"To our surprise, the company was not willing to work with us. It's a very rare case," said Michael Kobori, director of Levi's "global code of conduct" section, which oversees Levi's internal labor standards at its suppliers' plants.
In September, Levi's stopped placing orders with Tarrant and wrote a letter to Puebla's governor, Melquiades Morales Flores, urging him to uphold Mexico's labor laws.
Also in September, a U.S. college group called United Students Against Sweatshops filed a complaint related to the Tarrant Mexico dispute before a three-country labor review board established by NAFTA. Along with Mexican activists, the students accused Mexico's government of failing to uphold its own laws.
Blame for the Tarrant plant dispute ricochets among the players at the top of the production chain.
Nacif's office in Mexico City referred calls to Jorge Echeverria, a plant spokesman, who said the 300 layoffs were necessary because companies like Levi's don't want to pay the factory enough. Because of the economy, he added, production at Tarrant's various Mexican plants has fallen by 50 percent or more.
Echeverria called the union supporters who were fired "bad for Mexico" because their actions were costing the company work.
"Don't you know the United States doesn't buy from us anymore?" he said. "That you buy everything from China now? Then you send people down here to dare to investigate human rights abuses."
Tarrant, he said, rejected Levi's business because Levi's wanted to offer "hunger wages."
Levi's policy is not to discuss details of specific transactions.
But in a statement, the company said: "We can tell you that we have reached mutually satisfactory agreements with over 500 contractors throughout the world who are willing to meet our requirements for service, time, and cost of production, as well as meeting our code of conduct requirements."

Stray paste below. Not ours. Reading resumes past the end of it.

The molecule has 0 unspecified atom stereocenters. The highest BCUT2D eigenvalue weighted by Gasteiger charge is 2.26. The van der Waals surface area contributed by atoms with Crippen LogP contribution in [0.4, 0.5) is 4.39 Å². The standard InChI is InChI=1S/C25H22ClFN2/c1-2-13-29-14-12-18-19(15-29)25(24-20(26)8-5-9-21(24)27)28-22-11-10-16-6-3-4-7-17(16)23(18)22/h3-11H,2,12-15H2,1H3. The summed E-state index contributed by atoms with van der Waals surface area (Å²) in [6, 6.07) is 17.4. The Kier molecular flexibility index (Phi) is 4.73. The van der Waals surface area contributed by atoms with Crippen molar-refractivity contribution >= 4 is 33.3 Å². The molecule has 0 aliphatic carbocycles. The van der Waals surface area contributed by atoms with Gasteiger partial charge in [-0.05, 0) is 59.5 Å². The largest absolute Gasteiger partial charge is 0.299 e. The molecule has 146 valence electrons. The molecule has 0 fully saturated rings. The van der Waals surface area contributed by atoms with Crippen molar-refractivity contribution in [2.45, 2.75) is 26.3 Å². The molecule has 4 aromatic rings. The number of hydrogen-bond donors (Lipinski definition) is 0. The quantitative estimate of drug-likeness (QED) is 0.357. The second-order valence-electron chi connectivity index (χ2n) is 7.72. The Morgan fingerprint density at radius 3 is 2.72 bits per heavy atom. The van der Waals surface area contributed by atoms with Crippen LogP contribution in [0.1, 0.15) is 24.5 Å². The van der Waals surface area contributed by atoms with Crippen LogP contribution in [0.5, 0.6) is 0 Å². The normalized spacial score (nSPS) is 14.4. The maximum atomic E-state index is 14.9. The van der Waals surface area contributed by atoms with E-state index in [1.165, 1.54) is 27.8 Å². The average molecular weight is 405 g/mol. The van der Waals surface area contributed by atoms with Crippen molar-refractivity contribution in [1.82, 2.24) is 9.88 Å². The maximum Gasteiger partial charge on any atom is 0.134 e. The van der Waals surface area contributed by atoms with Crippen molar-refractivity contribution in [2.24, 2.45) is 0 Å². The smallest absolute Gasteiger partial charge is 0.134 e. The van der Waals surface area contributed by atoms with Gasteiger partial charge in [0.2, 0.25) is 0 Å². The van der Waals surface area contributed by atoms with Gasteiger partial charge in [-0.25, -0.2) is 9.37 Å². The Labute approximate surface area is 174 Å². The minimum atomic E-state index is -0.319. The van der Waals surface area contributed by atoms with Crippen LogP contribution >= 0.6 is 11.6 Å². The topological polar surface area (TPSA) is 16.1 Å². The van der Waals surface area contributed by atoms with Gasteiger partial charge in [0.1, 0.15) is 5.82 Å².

Patrick Chow, Tarrant chief financial officer in Los Angeles, Los Angeles, also accused Levi's for failing to offer enough money. As for Levi's request for an audit, he said, "Why should we let them in? They decided not to do business with us."
The Ajalpan plant is currently churning out Express jeans for The Limited, a chain clothing retailer that caters to young U.S. women. The brand responded to inquiries about its position on the Tarrant dispute with a statement: "Limited Brands holds its employees, suppliers and vendors strictly accountable for compliance with all applicable laws and our own business policies, including those relating to labor standards. "
Representatives of Puebla's labor board did not return repeated phone calls for comment.
The Tarrant Mexico conflict is reminiscent of a fight nearby at Puebla's Mexmode factory, a Korean-owned plant where employees rose up in 2001 to demand a union and to protest abuses.
After the intervention of the company's major buyer, Nike, and United Students Against Sweatshops, the independent union was installed.
Today, more than 700 assembly workers at sewing machines piece together T-shirts and sweatshirts emblazoned with Nike, Disney or the names of U.S. college sports teams. And every Monday, manager Steve Kim or others sit down with union leaders to talk about problems.
"The union is like the face of the company now," Kim said.
Mexmode's workers are happier, said union leader Josefina Perez. The wages still aren't high enough to dissuade some from joining the trail of illegal immigrants to the United States that flows heavily out of Puebla. But many feel they have a stake in the company now, and for the first time in several years, Kim said, he expects to make a profit next year.
What happens at the Tarrant Mexico plant, U.S. activists say, depends on whether brands like The Limited will follow Nike and Levi's and use their leverage to pressure the company.
In contrast to Levi's, which took a public stand, Tommy Hilfiger pulled out quietly in what activists call a "cut and run," said United Students Against Sweatshops national organizer Ben McKean.
"The answer is not to drop the company like a hot potato," McKean said. "If a brand leaves every time workers try to organize an independent union, there will never be workers' rights in Mexico."
Susan Ferriss is a Mexico correspondent for Cox Newspapers.
Copyright © Cox Newspapers 2003